FOR IMMEDIATE RELEASE Contact: Heather Handyside
September 16, 2014 (907) 350-4846
Begich Recognized for Commitment to Privacy Rights, Welcomes FEMA Privacy Reform
U.S. Senator Mark Begich today welcomed news that the Federal Emergency Management Agency (FEMA), at his urging, has implemented commonsense reforms to increase transparency and protect the privacy of disaster survivors. The change comes just weeks after the release of a report by Begich’s subcommittee that made recommendations to improve performance and save more than $1 billion at FEMA.
Begich, a strong supporter of privacy rights, took issue with FEMA’s newly implemented information-sharing policy. After a disaster, survivors must fill out numerous forms in order to be eligible for assistance. While the forms are primarily used by FEMA to determine appropriate aid amounts, information is shared with third-party organizations to make sure recovery efforts are coordinated. Previously, survivors were not informed how their information would be shared with other entities, such as private organizations.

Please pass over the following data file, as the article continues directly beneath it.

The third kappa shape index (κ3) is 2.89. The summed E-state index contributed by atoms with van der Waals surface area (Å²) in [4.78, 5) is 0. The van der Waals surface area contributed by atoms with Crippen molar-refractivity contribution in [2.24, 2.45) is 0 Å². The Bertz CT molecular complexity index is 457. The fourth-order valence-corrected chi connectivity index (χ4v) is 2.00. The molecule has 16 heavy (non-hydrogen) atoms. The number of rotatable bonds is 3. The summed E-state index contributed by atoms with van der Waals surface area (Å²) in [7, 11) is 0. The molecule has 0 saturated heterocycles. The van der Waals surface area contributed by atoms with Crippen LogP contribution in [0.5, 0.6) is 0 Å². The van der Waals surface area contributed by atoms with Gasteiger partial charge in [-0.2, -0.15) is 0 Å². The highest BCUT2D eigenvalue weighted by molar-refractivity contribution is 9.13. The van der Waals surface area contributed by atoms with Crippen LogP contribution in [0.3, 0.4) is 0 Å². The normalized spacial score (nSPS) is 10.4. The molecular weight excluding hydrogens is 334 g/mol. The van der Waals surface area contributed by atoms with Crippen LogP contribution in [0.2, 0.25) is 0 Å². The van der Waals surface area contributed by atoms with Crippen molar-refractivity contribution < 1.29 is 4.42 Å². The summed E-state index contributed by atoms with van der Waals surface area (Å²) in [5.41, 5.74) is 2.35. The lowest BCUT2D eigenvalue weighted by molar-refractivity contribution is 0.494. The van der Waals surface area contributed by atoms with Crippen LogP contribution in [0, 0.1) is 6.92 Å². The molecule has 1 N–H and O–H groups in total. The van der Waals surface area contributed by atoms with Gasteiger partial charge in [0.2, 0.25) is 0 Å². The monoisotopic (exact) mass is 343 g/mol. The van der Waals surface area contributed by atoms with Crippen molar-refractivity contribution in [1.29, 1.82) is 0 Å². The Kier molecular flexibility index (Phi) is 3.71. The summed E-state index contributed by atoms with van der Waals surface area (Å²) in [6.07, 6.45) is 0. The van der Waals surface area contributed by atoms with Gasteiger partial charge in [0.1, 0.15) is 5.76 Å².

“While it’s important we promote efficiency throughout the government, Alaskans trying to recover from disasters have the right to know who has access to their sensitive information and that it is being properly safeguarded,” said Begich. “I’m glad FEMA took this first step and updated its form to disclose how and when personal data might be shared. I hope they’ll continue to implement my subcommittee’s reforms, which will save taxpayers’ money and improve performance.”
While the recent change is welcome, Begich will continue to pressure FEMA to ensure their personal information is being kept secure. Survivors should not have to give up their right to privacy in order to receive assistance following a disaster.
Earlier this year, Begich was recognized by leading privacy and civil liberties groups for his commitment to protecting privacy rights, receiving an “A” on their congressional scorecard. The coalition, called Stand Against Spying, includes organizations from across the ideological spectrum, from FreedomWorks to Demand Progress, and top tech groups like Reddit. The scorecard, rating elected officials with grades from “A” through “F,” reflects whether members of Congress have voted for or sponsored bills that protect Americans’ privacy rights. Senator Lisa Murkowski and Congressman Don Young also received “A” grades.
As Chair of the Senate Homeland Security Subcommittee on Emergency Management, Begich works to assure the agency utilizes efficient and effective business practices when supporting states, tribes, and local governments as they respond to and recover from disasters.